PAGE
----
Ronan narrowly evades the cult and reaches the statue, asking us our names before removing the veil...

Instead of a face, the statue has a tunnel, much deeper than should be physically possible within the confines of its head, lined with the same honeycombed flesh as Dodo's rash. Ronan has now officially given every viewer of the film a tiny piece of the entity's curse, but having taken it essentially point blank, she pays the price with the same violent suicide as her last two boyfriends.

Over the end credits, we see clips of Dodo living as happy and healthy a life as she can without her mother. The dilution of the curse, it seems, worked exactly as planned.


The goddess figure in "Incantation" borrows a number of elements from different spiritual figures, and the seven days of starvation necessary to break her curse are believed to reference the literal mother of Gautama Buddha, who allegedly died after giving birth but returned to life seven days later. Besides these connections, however, the deity and her cult were invented for this film, conceived of as a spiritual sect too ancient and too obscure to be known outside a single, small village.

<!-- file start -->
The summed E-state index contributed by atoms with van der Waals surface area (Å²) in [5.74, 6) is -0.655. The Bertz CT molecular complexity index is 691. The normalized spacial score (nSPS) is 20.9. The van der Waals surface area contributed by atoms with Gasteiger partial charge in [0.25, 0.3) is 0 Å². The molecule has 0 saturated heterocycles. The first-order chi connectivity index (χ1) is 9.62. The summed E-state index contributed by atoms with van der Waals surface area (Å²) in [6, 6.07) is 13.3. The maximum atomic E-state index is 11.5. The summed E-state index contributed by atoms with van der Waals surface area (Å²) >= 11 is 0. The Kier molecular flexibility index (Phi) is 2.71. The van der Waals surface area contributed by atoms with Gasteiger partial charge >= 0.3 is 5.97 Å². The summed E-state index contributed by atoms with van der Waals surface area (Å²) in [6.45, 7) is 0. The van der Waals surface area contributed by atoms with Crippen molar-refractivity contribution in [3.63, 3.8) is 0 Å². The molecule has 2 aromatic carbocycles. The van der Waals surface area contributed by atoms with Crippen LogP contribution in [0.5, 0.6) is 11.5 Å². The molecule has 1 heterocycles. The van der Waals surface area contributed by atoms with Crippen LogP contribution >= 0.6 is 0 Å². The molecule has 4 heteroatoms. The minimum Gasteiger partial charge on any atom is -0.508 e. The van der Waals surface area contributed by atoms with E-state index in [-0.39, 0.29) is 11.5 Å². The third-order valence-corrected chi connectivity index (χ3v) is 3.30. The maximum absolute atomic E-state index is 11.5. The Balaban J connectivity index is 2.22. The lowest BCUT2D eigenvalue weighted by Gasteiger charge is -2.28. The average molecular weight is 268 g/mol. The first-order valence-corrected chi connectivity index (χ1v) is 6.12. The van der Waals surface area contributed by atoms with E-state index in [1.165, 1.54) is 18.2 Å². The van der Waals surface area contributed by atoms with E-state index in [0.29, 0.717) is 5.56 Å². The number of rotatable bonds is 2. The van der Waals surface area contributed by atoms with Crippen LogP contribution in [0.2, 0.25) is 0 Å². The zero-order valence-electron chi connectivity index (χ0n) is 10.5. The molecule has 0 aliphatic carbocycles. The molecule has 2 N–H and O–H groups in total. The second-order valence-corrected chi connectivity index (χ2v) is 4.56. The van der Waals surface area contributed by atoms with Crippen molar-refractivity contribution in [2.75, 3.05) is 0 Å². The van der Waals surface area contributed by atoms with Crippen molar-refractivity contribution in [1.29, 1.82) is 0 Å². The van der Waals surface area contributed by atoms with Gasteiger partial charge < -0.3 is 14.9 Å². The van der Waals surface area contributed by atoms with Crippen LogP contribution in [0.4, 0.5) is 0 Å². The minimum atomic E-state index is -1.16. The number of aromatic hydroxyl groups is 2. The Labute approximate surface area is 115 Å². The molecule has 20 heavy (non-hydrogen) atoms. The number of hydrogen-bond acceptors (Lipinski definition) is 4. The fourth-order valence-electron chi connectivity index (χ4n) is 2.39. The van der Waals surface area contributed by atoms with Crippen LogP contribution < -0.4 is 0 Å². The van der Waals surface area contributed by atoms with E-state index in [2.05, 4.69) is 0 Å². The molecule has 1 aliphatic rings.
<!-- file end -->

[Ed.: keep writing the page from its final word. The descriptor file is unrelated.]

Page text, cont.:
This is our third or fourth "malevolent god" in these reviews, and maybe that's a common enough trope that it's cheating the rules, but "gods" are generally assumed to just be what we humans call something or other bigger than our brains can contain, and there's a lot making this one feel like something deeply inhuman. She is something that desires to feed on human flesh, and if not given flesh willingly, she takes it upon herself to slowly consume someone by force through her "curse," a process eventually manifesting as the honeycomb pattern of necrosis. That's not just wickedly nasty, but so much more ghoulish and bizarre than the behavior typically attributed to "gods" or "goddesses" that it's difficult to rationalize what this entity is supposed to mean to Buddhism, or what kind of forgotten influence it may have once had before its following dwindled.